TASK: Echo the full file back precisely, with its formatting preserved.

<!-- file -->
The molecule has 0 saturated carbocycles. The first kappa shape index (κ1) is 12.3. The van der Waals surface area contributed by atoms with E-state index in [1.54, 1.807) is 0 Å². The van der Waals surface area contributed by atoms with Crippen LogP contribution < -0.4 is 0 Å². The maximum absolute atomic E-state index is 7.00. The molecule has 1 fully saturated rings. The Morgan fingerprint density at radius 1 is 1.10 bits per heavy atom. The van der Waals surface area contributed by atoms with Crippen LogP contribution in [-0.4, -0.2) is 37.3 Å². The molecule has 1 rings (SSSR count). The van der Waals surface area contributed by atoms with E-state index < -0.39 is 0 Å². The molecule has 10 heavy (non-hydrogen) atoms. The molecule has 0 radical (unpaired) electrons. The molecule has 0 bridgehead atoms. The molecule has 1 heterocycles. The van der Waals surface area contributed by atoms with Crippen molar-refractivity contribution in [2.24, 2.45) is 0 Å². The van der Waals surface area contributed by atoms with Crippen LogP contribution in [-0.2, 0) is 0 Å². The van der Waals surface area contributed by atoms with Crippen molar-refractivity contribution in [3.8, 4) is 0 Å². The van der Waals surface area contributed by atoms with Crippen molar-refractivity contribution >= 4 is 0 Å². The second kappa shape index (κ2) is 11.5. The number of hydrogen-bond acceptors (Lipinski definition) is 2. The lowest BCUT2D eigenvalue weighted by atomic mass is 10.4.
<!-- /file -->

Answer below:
The molecule has 0 saturated carbocycles. The first kappa shape index (κ1) is 12.3. The van der Waals surface area contributed by atoms with E-state index in [1.54, 1.807) is 0 Å². The van der Waals surface area contributed by atoms with Crippen LogP contribution < -0.4 is 0 Å². The maximum absolute atomic E-state index is 7.00. The molecule has 1 fully saturated rings. The Morgan fingerprint density at radius 1 is 1.10 bits per heavy atom. The van der Waals surface area contributed by atoms with Crippen LogP contribution in [-0.4, -0.2) is 37.3 Å². The molecule has 1 rings (SSSR count). The van der Waals surface area contributed by atoms with E-state index < -0.39 is 0 Å². The molecule has 10 heavy (non-hydrogen) atoms. The molecule has 0 radical (unpaired) electrons. The molecule has 0 bridgehead atoms. The molecule has 1 heterocycles. The van der Waals surface area contributed by atoms with Crippen molar-refractivity contribution in [2.24, 2.45) is 0 Å². The van der Waals surface area contributed by atoms with Crippen LogP contribution in [-0.2, 0) is 0 Å². The van der Waals surface area contributed by atoms with Crippen molar-refractivity contribution in [3.8, 4) is 0 Å². The van der Waals surface area contributed by atoms with Crippen molar-refractivity contribution >= 4 is 0 Å². The second kappa shape index (κ2) is 11.5. The number of hydrogen-bond acceptors (Lipinski definition) is 2. The lowest BCUT2D eigenvalue weighted by atomic mass is 10.4.